In the underrated suburb of Paddington, Sydney, I goggle over the flooding artworks hung at Lucio’s Italian Restaurant. Wide-eyed and in awe, I am asked to take a seat which I do most reluctantly. I take my eyes painfully away from the vivid artworks and pick up a glass of an untitled mystery cocktail, (it was either a Solerno Serata or Lucio’s Blood Orange Negroni Sbagliato). As I take a sip, blood orange enriches my mouth. It dawns on me that the artworks, the cocktails, and the orange – is just the beginning. The Redbelly Blood Orange feast is upon us!
Deep crimson is in, and I’m not talking about fashion. The blood orange’s tart and raspberry flavours, vibrant colour palette, and nutritional characteristics make it the conquering citrus fruit, according to Len Mancini, Director of Redbelly Citrus Growers.
With the core ingredient of blood orange anchoring the entire feast – from the kingfish carpaccio with blood orange, fennel, verjus, watercress, olives, and blood orange dressing, to the roast duck marinated with blood orange – I am most curious about the cannoli di cioccolato: chocolate cannoli filled with blood orange mousse – I’m sorry, did I say curious? I mean deliriously excited. The crisp crack of the chocolate cannoli is melodious before we use it to scoop up a blood orange mousse as light as air. I am determined to meet the puppeteer behind this feast: Head Chef, Nicole Bampton.
Bampton sits on my right, exhausted yet composed, and unruffled in the slightest for a chat. Her most exciting role as a Head Chef at Lucio’s is creating new dishes, with the crucial element: simplicity. “Simplicity is a huge factor,” she says. “Not to try and over complicate the dishes…small amounts of ingredients so everything is very fresh”. While her go-to meal is almost anything with chili – “I can’t get enough of it!” – Bampton shares her commitment to the team at Lucio’s and the demanding role. “You have to come in for the guys in the kitchen – you got to – it’s a team effort.”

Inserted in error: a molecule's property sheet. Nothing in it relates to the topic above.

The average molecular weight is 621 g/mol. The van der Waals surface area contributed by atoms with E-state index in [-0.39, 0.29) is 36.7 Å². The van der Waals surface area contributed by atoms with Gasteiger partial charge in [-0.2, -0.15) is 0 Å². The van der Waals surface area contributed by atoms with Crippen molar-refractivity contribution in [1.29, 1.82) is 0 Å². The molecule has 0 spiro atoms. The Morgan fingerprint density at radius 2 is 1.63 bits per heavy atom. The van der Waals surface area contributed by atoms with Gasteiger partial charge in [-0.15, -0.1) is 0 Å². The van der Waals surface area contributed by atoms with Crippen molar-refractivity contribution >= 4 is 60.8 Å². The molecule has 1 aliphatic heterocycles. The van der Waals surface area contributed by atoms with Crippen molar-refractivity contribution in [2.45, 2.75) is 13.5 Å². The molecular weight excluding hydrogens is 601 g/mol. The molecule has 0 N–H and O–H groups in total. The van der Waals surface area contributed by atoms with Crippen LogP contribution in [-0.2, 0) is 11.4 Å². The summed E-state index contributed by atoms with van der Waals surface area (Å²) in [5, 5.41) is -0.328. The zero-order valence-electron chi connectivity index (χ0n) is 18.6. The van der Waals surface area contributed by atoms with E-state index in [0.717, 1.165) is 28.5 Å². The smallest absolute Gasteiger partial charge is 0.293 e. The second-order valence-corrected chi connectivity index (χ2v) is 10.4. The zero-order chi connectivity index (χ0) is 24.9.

Just when you thought the chocolate cannoli was the peak of the event – brace yourself. You are taken further, into the clouds, with Solerno Blood Orange Liquor. Evonne Eadie – cheese addict, cat lover, and National Solerno Ambassador – demonstrates the process of making their own espresso martini. A concoction of Solerno, ginger sugar syrup, and one espresso shot, this drink kicks my three-thirtyitis out of the park. Wearing a striped printed dress that cleverly embodies the colours of her brand, Eadie’s dedication is unquestionable as she takes to the bar, and re-creates the espresso martini for every guest.
“If you hold them up to the light, they look like an opal. That’s my favourite.” Len sits down with me amidst the chatter at the feast and the clinking of more ice, for more Solerno cocktails. Ten years ago, during a time where the most planted product was nuts, Len shares his own analogy in achieving his success with his brother Anthony Mancini and their cousin, Vito Mancini. “Farmers move in herds, and once the herd gets there, it ruins it for everyone – it tramples everyone. So you’ve got to be the one going away from the herd. That’s our philosophy.” The last five years has and continues to bloom for Redbelly Citrus Growers, now exporting their blood oranges worldwide. Being deeply connected to the fruit and its potential, Mancini’s vision triumphs the ego of competition. “We want everyone to talk about blood oranges – that’s all. We want more people to enjoy them – I don’t care whose they buy. Every extra one they buy is good for the industry.”